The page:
The New York Times recently published an article about the changing nature of libraries in the US, focusing on the current renovations to the Boston Public Library (BPL) Johnson building—originally designed by Philip Johnson—to demonstrate changes being seen in libraries across the country. The Times New England bureau chief, Katharine Q. Seelye, reports that library usage has risen dramatically over the past few years, possibly due to the recession, the availability of technology and Internet access, and “because libraries have been reimagining themselves.” Notably BPL’s central library—where the Johnson building is located—experienced a 40% increase in visits from 2012 to 2013.
As Seelye says, BPL “is breaking out of its granite shell to show an airier, more welcoming side to the passing multitudes.” The BPL renovations will give the Johnson building a more open feel by replacing the tinted windows with clear glass and by removing 95 of the 112 vertical granite slabs that encircle the building. The lobby will include a new-book lounge and retail space, which will be visible from the street. Plans for the interior also include a new space for teenagers, with lounges, game rooms, digital labs, and technology for recording music and making comic books.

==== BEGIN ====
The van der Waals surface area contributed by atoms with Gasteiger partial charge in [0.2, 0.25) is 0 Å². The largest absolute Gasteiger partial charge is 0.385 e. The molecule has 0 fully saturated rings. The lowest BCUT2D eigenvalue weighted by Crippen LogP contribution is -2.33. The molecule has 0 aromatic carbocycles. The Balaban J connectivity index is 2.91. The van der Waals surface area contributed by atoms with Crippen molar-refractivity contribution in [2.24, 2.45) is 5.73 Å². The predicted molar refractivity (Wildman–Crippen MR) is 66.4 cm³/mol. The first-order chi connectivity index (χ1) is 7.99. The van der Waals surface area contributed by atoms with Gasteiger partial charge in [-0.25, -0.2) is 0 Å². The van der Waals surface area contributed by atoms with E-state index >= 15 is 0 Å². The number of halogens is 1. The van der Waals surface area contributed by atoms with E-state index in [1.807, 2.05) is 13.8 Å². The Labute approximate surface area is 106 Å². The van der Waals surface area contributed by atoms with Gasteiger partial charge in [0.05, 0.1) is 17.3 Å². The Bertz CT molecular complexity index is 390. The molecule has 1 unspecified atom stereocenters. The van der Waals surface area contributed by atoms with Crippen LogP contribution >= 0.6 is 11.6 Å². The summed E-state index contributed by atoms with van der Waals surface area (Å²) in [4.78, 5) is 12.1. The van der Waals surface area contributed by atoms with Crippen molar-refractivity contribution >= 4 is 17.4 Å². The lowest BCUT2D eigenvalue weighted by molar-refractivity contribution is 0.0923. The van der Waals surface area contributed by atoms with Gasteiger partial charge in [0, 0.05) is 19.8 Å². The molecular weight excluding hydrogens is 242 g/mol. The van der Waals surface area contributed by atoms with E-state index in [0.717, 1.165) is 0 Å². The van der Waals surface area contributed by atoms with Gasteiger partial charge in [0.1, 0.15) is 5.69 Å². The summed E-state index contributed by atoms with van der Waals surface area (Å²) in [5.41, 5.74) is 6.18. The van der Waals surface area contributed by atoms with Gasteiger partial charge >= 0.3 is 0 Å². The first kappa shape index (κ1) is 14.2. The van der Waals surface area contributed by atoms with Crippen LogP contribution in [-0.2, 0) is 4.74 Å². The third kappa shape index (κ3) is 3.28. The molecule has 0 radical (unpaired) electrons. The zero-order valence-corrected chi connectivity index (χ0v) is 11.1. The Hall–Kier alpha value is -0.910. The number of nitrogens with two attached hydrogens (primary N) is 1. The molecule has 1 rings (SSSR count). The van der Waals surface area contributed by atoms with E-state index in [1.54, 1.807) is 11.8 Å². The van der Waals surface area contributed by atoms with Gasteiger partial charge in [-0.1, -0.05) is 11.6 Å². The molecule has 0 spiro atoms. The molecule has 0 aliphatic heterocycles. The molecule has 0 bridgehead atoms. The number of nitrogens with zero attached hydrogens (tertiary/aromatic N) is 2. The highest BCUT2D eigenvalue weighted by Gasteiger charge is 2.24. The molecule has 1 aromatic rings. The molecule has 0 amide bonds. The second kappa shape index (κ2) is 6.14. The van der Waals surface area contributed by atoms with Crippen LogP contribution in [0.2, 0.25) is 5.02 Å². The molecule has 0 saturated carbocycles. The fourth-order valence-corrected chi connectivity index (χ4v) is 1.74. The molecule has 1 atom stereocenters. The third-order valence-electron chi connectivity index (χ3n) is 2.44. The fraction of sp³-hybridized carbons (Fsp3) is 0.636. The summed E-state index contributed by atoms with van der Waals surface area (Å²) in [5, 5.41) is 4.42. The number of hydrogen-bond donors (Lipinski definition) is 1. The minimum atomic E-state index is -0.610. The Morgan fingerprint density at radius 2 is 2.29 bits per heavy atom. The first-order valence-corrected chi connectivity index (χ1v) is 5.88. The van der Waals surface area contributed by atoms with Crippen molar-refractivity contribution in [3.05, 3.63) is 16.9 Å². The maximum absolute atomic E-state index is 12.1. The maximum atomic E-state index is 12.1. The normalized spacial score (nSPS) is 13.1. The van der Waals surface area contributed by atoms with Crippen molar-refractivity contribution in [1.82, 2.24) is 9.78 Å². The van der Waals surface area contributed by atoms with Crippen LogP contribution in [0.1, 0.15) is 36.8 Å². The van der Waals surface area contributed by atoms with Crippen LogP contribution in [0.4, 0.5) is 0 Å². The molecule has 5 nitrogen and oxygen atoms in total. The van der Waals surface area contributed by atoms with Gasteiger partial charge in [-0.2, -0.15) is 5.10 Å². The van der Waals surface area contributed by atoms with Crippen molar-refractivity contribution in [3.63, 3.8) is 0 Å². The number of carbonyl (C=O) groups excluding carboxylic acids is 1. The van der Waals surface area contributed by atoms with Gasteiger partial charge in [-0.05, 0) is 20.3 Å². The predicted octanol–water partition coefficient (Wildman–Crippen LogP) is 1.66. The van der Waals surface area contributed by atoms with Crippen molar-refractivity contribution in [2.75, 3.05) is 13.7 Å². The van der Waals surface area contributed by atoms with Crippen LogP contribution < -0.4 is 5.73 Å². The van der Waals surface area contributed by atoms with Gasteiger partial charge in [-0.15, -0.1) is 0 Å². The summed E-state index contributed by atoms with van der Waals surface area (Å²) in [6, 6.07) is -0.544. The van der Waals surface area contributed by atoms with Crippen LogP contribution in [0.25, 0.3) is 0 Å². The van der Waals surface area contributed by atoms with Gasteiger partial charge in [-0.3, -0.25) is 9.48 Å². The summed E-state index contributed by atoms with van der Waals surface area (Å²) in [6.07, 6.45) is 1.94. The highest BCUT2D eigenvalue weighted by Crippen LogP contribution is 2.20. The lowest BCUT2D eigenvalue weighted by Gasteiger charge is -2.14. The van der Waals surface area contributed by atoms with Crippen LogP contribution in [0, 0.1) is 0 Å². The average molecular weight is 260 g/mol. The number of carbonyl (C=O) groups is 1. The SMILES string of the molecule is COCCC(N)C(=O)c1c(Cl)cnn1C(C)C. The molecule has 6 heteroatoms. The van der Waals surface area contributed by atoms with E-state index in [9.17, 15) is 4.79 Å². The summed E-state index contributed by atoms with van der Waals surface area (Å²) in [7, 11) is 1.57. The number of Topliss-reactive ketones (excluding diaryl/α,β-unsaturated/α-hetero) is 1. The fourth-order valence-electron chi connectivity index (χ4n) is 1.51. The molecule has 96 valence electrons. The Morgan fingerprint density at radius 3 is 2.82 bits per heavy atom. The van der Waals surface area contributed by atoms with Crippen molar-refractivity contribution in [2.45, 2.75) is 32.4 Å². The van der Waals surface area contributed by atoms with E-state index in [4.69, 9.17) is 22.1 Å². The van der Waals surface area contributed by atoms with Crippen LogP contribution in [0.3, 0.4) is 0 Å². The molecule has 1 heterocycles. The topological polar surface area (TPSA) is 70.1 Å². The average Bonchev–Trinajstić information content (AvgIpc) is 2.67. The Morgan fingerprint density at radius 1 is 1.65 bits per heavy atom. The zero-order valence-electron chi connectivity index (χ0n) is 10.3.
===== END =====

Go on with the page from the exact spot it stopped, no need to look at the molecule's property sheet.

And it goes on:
Read the complete article, “Breaking Out of the Library Mold, in Boston and Beyond,” by Katharine Q. Seelye in the March 7, 2014, online edition of the New York Times.